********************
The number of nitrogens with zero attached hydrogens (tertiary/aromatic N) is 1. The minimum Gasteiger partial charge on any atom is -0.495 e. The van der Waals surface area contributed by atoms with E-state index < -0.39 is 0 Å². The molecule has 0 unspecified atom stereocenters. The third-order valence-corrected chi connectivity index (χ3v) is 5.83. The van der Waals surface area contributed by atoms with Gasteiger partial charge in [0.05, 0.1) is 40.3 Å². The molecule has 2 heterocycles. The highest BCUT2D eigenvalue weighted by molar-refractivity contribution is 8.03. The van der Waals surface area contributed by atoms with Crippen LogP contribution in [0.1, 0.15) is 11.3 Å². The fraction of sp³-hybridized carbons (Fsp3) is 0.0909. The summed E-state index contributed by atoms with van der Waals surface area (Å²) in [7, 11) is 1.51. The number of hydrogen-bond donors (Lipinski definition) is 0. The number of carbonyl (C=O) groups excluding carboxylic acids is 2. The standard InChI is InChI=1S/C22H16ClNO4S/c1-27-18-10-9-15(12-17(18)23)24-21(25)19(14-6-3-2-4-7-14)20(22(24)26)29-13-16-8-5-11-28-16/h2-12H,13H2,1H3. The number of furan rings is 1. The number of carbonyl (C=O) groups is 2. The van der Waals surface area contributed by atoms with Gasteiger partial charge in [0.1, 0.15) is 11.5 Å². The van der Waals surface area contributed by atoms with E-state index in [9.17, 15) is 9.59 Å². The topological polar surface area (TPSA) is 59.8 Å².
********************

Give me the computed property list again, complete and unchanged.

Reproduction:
The number of nitrogens with zero attached hydrogens (tertiary/aromatic N) is 1. The minimum Gasteiger partial charge on any atom is -0.495 e. The van der Waals surface area contributed by atoms with E-state index < -0.39 is 0 Å². The molecule has 0 unspecified atom stereocenters. The third-order valence-corrected chi connectivity index (χ3v) is 5.83. The van der Waals surface area contributed by atoms with Gasteiger partial charge in [0.05, 0.1) is 40.3 Å². The molecule has 2 heterocycles. The highest BCUT2D eigenvalue weighted by molar-refractivity contribution is 8.03. The van der Waals surface area contributed by atoms with Crippen LogP contribution in [0.1, 0.15) is 11.3 Å². The fraction of sp³-hybridized carbons (Fsp3) is 0.0909. The summed E-state index contributed by atoms with van der Waals surface area (Å²) in [7, 11) is 1.51. The number of hydrogen-bond donors (Lipinski definition) is 0. The number of carbonyl (C=O) groups excluding carboxylic acids is 2. The standard InChI is InChI=1S/C22H16ClNO4S/c1-27-18-10-9-15(12-17(18)23)24-21(25)19(14-6-3-2-4-7-14)20(22(24)26)29-13-16-8-5-11-28-16/h2-12H,13H2,1H3. The number of furan rings is 1. The number of carbonyl (C=O) groups is 2. The van der Waals surface area contributed by atoms with Gasteiger partial charge in [0.1, 0.15) is 11.5 Å². The van der Waals surface area contributed by atoms with E-state index in [9.17, 15) is 9.59 Å². The topological polar surface area (TPSA) is 59.8 Å².